When Mafia bosses dine, it can only mean trouble... A decapitated Cosa Nostra is reorganising itself – over banquets
The Sicilian clans are trying to regroup and strengthen the organisation – and enjoy themselves at the same time
First the brash young men arrive in polo shirts and sunglasses, kissing and embracing each other. Then the banquet begins with oysters and Dom Perignon and ends, usually, with an arrest, a disappearance or a murder.
It sounds like a scene from Goodfellas or The Sopranos. But two years of video surveillance by Sicilian law enforcement agencies shows how the sons of jailed Cosa Nostra leaders are trying to reform "la Cupola" – the regular gathering of Mafia families from across Sicily to discuss business plans. It is not clear to what extent the weakened crime syndicate is benefiting, or whether the Mafia's young guns are just playing at being gangsters.
With Cosa Nostra weakened by a succession of arrests, the growth of rival crime syndicates and the lack of a boss of bosses of the stature of Bernardo Provenzano or Toto Riina, the clans are trying to regroup and strengthen the organisation – and enjoy themselves at the same time.
"It's no longer about small extortion rackets. The new Godfathers of Palermo, young and ambitious, need to see each other in order to reorganise Cosa Nostra, and for some time they've been organising meetings in the best restaurants in Palermo," said Salvo Palazzolo, in a report for La Repubblica. Carabinieri have filmed about 20 such gatherings in the past two years.
"Food is considered a measure of their power and prestige. Around the table there are declarations of war, pacts are made, alliances agreed upon and murders are decided," added the journalist Attilio Bolzoni.
Victims might even be among those feasting on the lobster. In 2011, at Palermo's swanky Villa Pensabene restaurant, the veteran mobster Giuseppe Calascibetta rolled up, arm in arm with young Cosa Nostra figures, for a Cupola feast. In September that year he was shot dead.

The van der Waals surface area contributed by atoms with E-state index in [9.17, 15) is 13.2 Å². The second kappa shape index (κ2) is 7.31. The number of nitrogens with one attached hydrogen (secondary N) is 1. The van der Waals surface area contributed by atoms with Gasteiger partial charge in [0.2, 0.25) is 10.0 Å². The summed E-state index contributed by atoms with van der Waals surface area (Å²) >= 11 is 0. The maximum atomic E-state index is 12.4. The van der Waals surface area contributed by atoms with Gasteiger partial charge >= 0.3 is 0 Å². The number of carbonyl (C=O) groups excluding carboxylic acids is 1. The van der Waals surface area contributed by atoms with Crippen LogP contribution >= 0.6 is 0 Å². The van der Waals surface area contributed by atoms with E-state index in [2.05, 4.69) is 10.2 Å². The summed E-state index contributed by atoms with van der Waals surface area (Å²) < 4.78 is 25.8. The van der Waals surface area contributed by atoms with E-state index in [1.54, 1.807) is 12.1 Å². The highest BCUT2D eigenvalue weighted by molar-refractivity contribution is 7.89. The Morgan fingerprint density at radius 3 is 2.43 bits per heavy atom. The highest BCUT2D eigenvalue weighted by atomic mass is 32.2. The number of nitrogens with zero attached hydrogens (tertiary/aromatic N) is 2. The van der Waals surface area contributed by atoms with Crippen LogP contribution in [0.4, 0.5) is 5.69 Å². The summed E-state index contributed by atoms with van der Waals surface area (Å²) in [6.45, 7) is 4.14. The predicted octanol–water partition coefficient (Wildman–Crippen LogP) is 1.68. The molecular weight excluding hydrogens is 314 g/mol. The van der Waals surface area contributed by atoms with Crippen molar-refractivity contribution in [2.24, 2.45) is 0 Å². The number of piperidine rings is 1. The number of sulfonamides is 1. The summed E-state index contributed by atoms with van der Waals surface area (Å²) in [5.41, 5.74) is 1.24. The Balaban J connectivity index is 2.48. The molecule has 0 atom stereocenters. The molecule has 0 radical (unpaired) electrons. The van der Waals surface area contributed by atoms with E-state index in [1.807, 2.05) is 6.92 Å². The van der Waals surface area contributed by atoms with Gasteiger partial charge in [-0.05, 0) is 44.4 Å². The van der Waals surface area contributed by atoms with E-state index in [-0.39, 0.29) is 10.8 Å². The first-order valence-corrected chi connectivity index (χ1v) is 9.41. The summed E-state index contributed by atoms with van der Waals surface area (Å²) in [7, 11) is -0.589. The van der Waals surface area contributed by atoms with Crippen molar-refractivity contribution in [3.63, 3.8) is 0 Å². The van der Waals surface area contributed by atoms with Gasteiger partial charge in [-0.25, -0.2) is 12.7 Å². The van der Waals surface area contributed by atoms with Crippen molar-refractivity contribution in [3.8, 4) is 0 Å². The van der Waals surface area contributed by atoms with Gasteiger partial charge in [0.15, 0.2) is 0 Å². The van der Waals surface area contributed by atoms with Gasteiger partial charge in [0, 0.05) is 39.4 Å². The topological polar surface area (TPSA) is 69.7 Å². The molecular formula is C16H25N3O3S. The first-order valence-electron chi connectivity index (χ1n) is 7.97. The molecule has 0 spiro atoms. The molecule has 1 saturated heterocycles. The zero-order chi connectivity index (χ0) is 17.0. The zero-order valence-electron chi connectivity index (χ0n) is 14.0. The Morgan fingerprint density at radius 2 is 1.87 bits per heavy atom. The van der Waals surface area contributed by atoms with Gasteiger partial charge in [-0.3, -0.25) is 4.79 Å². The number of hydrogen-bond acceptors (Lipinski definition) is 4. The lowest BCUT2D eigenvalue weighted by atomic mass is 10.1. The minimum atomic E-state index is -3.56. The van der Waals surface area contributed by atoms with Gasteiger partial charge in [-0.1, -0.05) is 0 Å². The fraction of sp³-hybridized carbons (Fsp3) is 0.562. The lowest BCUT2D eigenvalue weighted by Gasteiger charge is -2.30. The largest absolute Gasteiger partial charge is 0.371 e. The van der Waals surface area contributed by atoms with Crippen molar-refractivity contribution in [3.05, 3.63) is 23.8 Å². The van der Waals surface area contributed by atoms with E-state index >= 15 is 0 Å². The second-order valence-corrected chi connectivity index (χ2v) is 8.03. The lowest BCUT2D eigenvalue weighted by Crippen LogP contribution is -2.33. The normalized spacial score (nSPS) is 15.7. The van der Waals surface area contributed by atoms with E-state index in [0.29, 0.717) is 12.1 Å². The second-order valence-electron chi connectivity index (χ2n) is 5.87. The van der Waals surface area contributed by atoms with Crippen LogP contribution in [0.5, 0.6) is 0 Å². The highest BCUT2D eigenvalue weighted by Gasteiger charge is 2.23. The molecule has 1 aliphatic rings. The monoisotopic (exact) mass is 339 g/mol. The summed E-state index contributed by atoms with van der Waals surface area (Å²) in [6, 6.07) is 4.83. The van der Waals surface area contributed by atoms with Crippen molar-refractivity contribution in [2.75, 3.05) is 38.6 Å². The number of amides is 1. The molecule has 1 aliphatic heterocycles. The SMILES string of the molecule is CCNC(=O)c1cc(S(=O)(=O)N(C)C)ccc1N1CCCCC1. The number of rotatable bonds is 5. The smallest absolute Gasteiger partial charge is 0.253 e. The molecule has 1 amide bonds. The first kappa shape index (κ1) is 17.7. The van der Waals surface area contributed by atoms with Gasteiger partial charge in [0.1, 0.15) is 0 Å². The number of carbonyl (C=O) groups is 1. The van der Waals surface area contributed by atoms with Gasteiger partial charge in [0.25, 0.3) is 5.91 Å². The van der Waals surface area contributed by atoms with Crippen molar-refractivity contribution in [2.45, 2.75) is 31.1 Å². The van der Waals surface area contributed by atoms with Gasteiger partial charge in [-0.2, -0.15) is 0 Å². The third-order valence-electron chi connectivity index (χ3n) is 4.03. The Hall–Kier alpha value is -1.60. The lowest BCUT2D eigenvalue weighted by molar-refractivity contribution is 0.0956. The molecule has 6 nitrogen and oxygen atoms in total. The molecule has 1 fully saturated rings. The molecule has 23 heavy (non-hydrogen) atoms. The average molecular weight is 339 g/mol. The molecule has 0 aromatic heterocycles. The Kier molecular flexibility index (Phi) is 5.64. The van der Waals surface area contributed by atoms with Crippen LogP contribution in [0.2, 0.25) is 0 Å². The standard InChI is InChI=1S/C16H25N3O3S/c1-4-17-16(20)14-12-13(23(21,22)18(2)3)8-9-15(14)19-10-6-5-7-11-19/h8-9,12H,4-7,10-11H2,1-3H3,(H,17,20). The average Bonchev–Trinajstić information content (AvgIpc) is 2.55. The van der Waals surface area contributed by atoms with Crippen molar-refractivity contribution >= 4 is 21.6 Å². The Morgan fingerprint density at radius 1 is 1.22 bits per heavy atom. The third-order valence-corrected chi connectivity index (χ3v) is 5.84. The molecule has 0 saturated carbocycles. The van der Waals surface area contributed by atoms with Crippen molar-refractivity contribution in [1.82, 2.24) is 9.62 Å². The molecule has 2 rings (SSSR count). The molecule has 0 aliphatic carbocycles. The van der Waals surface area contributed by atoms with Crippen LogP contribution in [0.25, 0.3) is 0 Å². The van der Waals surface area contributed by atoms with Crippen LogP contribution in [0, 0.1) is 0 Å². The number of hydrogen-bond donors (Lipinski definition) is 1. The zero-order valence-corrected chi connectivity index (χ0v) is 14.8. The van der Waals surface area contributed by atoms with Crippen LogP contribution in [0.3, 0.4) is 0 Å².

The Cupola was first mentioned during the judicial probe into the first Mafia war, the bloody conflict between Palermo families that saw 63 murders between 1961 and 1963.
But the Cupola or commission was not officially recognised by the courts until the maxi-trial in 1986-7 of Sicilian Mafia members. This then allowed the anti-Mafia prosecutor Giovanni Falcone to portray Cosa Nostra as a hierarchical organisation governed by the Cupola. As a result he was able to prosecute senior bosses for crimes committed by their underlings.
Many of the older figures in Cosa Nostra have since been jailed. After the bloody 1980s and 1990s, which culminated with bomb attacks and the murder of anti-Mafia magistrates, including Falcone, the crime syndicate also suffered a huge backlash.
Toto Riina, the violent head of the Mafia who orchestrated the brief war on the state, was captured in 1993. His successor as the boss of bosses, Bernardo Provenzano, sought to lower the crime syndicate's profile by concentrating on infiltrating state institutions and on creaming off money from public construction contracts.
Following Provenzano's capture in 2006 and the arrest of his successor Salvatore lo Piccolo a year later, the nearest Cosa Nostra currently has to a "boss of bosses" is Matteo Messina Denaro. But the net appears to be closing in on him, too.
Another expert on organised crime in Italy, Corrado de Rosa said: "I don't think the bosses who are sitting at the tables in Palermo in the past few months are just playing. Certainly they're not as powerful as they once were, and they like to show off, but especially now that Matteo Messina Denaro is being hunted by the state and his capture is getting closer, it is not surprising that they are seeking to reorganise themselves."
He added that with the uncertain political climate in Italy, it is to be expected that the clans of Cosa Nostra will seek to work together more closely.
The Mafia is thought to have made countless millions by selling votes to crooked politicians in Sicily.
The continued threat posed by Cosa Nostra was underlined in December when the Palermo magistrate Nino di Matteo had his protection stepped up after death threats from the imprisoned former "boss of bosses", Riina. One source suggested that explosives had been organised for an assassination attempt.
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